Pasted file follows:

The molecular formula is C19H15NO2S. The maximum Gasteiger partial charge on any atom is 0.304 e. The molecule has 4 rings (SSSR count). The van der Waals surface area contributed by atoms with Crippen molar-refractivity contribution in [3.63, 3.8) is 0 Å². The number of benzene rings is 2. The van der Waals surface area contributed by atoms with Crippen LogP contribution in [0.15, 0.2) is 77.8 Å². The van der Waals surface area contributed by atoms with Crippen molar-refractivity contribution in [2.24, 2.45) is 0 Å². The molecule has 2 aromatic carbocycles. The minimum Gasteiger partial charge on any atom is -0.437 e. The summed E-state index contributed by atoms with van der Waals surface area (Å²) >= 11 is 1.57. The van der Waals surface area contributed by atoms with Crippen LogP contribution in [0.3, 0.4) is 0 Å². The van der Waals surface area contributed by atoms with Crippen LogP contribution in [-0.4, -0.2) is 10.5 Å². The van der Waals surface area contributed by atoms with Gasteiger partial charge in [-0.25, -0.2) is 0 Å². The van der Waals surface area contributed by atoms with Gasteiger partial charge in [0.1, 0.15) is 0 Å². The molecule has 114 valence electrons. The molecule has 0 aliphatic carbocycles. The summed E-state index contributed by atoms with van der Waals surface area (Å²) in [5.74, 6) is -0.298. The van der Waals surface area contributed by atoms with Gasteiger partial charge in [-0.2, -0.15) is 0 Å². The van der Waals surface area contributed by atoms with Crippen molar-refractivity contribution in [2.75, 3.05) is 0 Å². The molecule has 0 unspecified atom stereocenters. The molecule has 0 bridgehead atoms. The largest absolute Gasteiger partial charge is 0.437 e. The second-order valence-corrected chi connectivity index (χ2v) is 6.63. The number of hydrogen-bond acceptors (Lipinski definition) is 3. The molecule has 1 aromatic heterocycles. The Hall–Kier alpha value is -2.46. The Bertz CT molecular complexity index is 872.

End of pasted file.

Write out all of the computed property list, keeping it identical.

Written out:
The molecular formula is C19H15NO2S. The maximum Gasteiger partial charge on any atom is 0.304 e. The molecule has 4 rings (SSSR count). The van der Waals surface area contributed by atoms with Crippen molar-refractivity contribution in [3.63, 3.8) is 0 Å². The number of benzene rings is 2. The van der Waals surface area contributed by atoms with Crippen LogP contribution in [0.15, 0.2) is 77.8 Å². The van der Waals surface area contributed by atoms with Crippen molar-refractivity contribution in [2.24, 2.45) is 0 Å². The molecule has 2 aromatic carbocycles. The minimum Gasteiger partial charge on any atom is -0.437 e. The summed E-state index contributed by atoms with van der Waals surface area (Å²) >= 11 is 1.57. The van der Waals surface area contributed by atoms with Crippen LogP contribution in [0.3, 0.4) is 0 Å². The van der Waals surface area contributed by atoms with Crippen LogP contribution in [-0.4, -0.2) is 10.5 Å². The van der Waals surface area contributed by atoms with Gasteiger partial charge in [-0.25, -0.2) is 0 Å². The van der Waals surface area contributed by atoms with Gasteiger partial charge in [0.1, 0.15) is 0 Å². The molecule has 114 valence electrons. The molecule has 0 aliphatic carbocycles. The summed E-state index contributed by atoms with van der Waals surface area (Å²) in [5.74, 6) is -0.298. The van der Waals surface area contributed by atoms with Gasteiger partial charge in [-0.2, -0.15) is 0 Å². The van der Waals surface area contributed by atoms with Crippen molar-refractivity contribution in [2.75, 3.05) is 0 Å². The molecule has 0 unspecified atom stereocenters. The molecule has 0 bridgehead atoms. The largest absolute Gasteiger partial charge is 0.437 e. The second-order valence-corrected chi connectivity index (χ2v) is 6.63. The number of hydrogen-bond acceptors (Lipinski definition) is 3. The molecule has 1 aromatic heterocycles. The Hall–Kier alpha value is -2.46. The Bertz CT molecular complexity index is 872.